Thanks for the heads-up on vibrato. My dips are a little too deep, it seems. My ears had grown too used to the sound. There's some more to discuss on this topic, though.
Different physical instruments achieve vibrato differently. With flutes and woodwinds, it is relatively easy to produce the downwards motion, but if you try to push upwards above the initial pitch, the air pressure starts to affect timbre and amplitude more than it affects pitch. To a flutist, a vibrato is a repeated series of dips
. It results in an average lower pitch, which i think is probably why many composers facilitate flutes to achieve moaning, mystical or supernatural parts, other than its somewhat hollow timbre.
I tried your pitch-even vibratos, but unfortunately the instrument lost its flute character, accordingly.
Steps taken to achieve a nicer vibrato that is still true to flute characteristics:
1) Flute vibrato changed to 0 | 1 2 0 0 0 0 -1 -2 0 0 0 0.
This is still a downward dip but doesn't go as far, so it sounds less sour, especially on higher notes.
This setup causes the square tone to make a click sound on some 'note on' events (which i think have to do with the pulse cycle being tickled to reset), so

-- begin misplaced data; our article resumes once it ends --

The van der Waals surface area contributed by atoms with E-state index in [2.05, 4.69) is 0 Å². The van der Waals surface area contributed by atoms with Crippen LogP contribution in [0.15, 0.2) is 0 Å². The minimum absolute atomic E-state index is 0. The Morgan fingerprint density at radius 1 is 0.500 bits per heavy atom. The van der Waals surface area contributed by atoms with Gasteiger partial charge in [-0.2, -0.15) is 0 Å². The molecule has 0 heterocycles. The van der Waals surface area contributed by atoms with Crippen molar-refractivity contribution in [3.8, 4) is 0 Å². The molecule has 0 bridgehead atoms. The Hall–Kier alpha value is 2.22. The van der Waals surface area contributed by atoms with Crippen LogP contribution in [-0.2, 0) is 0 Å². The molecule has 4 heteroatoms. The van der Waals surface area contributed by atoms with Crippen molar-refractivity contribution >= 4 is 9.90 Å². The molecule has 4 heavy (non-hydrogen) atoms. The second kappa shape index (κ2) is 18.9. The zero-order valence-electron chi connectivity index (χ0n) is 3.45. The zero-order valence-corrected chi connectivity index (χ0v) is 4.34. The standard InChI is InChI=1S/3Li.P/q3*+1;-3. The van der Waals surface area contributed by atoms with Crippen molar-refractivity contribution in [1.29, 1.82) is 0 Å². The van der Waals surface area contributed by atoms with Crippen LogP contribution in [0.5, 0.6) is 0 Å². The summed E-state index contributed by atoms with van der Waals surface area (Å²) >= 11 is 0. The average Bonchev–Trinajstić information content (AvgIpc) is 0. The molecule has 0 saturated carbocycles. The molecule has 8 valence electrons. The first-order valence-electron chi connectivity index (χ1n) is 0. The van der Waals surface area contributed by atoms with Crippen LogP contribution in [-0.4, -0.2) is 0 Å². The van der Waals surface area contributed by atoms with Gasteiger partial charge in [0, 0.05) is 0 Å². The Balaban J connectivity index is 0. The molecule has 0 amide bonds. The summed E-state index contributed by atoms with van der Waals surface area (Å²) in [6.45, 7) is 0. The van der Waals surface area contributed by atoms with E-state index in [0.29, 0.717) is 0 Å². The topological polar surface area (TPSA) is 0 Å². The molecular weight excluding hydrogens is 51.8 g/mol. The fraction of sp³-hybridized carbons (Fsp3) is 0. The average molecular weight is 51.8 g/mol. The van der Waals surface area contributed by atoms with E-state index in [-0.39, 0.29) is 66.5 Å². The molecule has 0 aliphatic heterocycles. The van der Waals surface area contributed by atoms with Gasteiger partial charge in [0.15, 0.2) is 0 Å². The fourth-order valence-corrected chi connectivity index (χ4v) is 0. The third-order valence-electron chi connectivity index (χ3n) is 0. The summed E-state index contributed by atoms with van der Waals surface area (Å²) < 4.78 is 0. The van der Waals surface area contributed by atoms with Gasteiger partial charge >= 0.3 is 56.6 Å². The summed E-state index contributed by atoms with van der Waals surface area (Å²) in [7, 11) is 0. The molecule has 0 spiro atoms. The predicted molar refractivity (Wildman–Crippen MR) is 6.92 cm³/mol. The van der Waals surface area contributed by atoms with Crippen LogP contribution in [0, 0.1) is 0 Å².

2) Created a second instrument using one of your even vibratos: 0 | 1 1 0 0 0 -1 -1 -1 -1 0 0 1 1
for use any time the sound is clicking too sharp for my taste.
I think this compromise works out. Hopefully those clicks in the attack of a note remain consistent.
encounter_intro_or_story4d.ftm [15.2 KiB]
Downloaded 10 times
(edit: forgot to repoint the noise swoosh to the right instrument in the outro, so it sounds wrong in this snapshot)
Thanks! I haven't had the time to try these out yet, but you must've noticed my infamilarity with drum synthesis on the 2a03 (It's a bit different from how i go about it on a synth). Will try and experiment with those as soon as there's time.
On that note, i came up with this table for using 1xx/2xx for creating Tim Follin-esque kick/tom+bass notes (as heard in Solstice). It's maybe a fool's errand to approach it this way but it works within its conditions. The same technique (ofter in smaller amounts and/or with quicker slopes) can be used in synthesizers to give deep notes a bit of extra punch.
Assuming conditions: Speed 7, tempo 150, 2xx directly followed by 200
tested on NTSC tri wave. 2xx works as coarse tuning, starting note as fine tuning. It is consistent for a while on this speed, then up the scale, it gets a little cryptic to achieve the right pitch. Done by ear, hopefully there's no mistake.
Note* | 2xx | Starting note:
F-1 2AC F-5
F#1 2A2 F#5
G-1 299 G-5
G#1 290 A#5
A-1 288 A-5
A#1 280 A#5
B-1 279 B-5
C-2 272 C-6
C#2 26C C#6
D-2 266 D-6
D#2 260 D#6
E-2 25B E-6
F-2 256 F#6
F#2 251 F-6
G-2 24C F#6
G#2 247 E-6
A-2 243 F-6
A#2 23F F#6
B-2 23B F-6
C-3 238 G-6
C#3 235 G#6
D-3 231 F#6
D#3 22E G-6
E-3 22B G-6
F-3 219 G#6
F#3 226 G-6
G-3 224 A-6
G#3 222 A-6
A-3 220 A#6
A#3 21E A#6
B-3 21C A#6
*the desired landing note for the bass line